Know your dates
There’s something to be said for getting your taxes done and out of the way as early as you can.
The IRS officially starts accepting and processing individual tax returns on Jan. 23.
If you plan to put it off a little longer, there are several important tax deadlines you should keep in mind for the 2023 season.
If you’re just not sure where to start, the IRS is holding its annual Earned Income Tax Credit awareness Day on Jan. 27 to make sure people know about the various ways they can reduce they can reduce their taxable income.
For most taxpayers, the deadline to file your return is April 18. If you’re granted an extension, you’ll have until Oct. 16 to file.
The IRS has said they anticipate that you will receive your refund within 21 days of electronically filing your return if you choose direct deposit and there are no issues with your return.
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Gather your information
Tax preparation and filing requires you to fill out a lot of forms. The more organized you keep them, the easier the whole process will be.
Having the right information at your fingertips can make the world of difference when it comes to your stress levels.
Start simple. You need to make sure all of your personal information is up-to-date and in front of you, including your full name (as it appears on your Social Security card), date of birth, Social Security number, home address. You’ll also need to submit your bank account information if you want to set up a direct deposit for any refunds you might receive.
You will also need your individual taxpayer identification numbers, adoption taxpayer identification numbers and this year's identity protection personal identification numbers (IP PIN). Taxpayers should get a unique 6-digit code with instructions on how to use it through an IRS-issued CP01A notice.
Report all of your income
The reality is most income is taxable. Until you sit down to do your taxes, you might not realize how many income streams you have. Getting this right is important if you want to avoid processing delays and speed up your potential payout.
Reporting your employment income should be fairly straightforward, using a 1040 form. Your employer should give you a W-2 form, which will give you all the information you need.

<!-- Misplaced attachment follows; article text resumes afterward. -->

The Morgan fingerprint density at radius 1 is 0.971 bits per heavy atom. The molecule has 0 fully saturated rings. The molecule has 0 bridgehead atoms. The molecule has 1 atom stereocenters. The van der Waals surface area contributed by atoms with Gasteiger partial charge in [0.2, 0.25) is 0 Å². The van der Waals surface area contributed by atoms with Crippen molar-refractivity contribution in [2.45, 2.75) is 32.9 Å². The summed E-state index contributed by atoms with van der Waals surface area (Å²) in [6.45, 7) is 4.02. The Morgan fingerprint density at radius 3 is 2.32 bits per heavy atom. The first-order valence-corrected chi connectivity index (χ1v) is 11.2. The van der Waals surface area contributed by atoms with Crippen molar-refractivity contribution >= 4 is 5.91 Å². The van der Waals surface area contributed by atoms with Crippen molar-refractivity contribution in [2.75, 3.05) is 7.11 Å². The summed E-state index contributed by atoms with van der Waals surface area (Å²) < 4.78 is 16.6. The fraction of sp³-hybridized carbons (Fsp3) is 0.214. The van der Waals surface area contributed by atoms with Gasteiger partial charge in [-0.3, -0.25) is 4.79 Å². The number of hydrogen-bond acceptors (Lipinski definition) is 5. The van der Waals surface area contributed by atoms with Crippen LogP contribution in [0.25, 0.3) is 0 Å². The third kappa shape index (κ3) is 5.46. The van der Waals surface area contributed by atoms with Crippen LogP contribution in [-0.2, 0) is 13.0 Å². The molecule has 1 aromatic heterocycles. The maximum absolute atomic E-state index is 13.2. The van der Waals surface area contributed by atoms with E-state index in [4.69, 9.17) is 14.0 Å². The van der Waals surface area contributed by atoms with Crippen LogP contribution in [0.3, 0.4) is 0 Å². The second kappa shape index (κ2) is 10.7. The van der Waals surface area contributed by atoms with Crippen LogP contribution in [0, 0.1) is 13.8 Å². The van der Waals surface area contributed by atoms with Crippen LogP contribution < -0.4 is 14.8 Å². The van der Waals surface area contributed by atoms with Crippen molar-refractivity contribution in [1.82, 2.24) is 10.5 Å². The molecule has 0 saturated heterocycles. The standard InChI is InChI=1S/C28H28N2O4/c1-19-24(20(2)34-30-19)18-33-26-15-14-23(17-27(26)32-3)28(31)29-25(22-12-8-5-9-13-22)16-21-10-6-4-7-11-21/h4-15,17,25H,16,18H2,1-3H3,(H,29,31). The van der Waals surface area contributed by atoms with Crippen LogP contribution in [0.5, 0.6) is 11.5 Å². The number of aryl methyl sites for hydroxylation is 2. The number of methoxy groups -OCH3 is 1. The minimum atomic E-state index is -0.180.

The W-2 includes the amount of federal, state and other taxes withheld from your paycheck. It also details other employer fringe benefits like health insurance, adoption and dependent care assistance, health savings account contributions and more.
You may also receive one of the various 1099 forms, where you should report things like self-employed income, unemployment compensation, state or local tax refunds, retirement plan distributions, Social Security benefits, income earned from rent or royalty payments, and investment income earned through interest, dividends or stock sales.
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Make the most of tax breaks
Now for the good part: tax credits and deductions.
There are many ways to reduce your taxable income. Taxpayers can claim deductions on things like student loan interest payments, home office expenses, self-employed health insurance payments, education expenses, mortgage interest, and charitable contributions.
Tax credits can also help you get some money back from the government. Common credits include the Earned Income Tax Credit, Child Tax Credit, Dependent Care Credit, education credits, residential energy credits, and health care credits, among others.
Time spent learning about which tax bracket you fall into and what deductions and credits you are eligible for will certainly pay off.
Use tax software
Tax preparation and filing can be daunting — but online tax software can help ease the burden.
The right tax software can make filing your federal and state tax returns surprisingly simple and ensure you take advantage of the money-saving opportunities available to you.
These products will typically connect you to an expert if you have questions or need more help as you go.
If your income is under a certain amount and you want to save on fees, you might qualify to use a free IRS filing program.
Help your future self
Do taxes also terrify you?
While the above tips might help you navigate the twists and turns of this year’s tax season, now is also the time to help your future self.
You can avoid the annual agony by starting a filing system for all of the relevant documents you gather throughout the year .
This can be as basic as throwing all relevant tax slips, receipts and income statements into an old shoe box or plastic bag — or even better, using a digital filing system or bookkeeping software.
This will give you a head start and should take some of the stress out of this process in the future.
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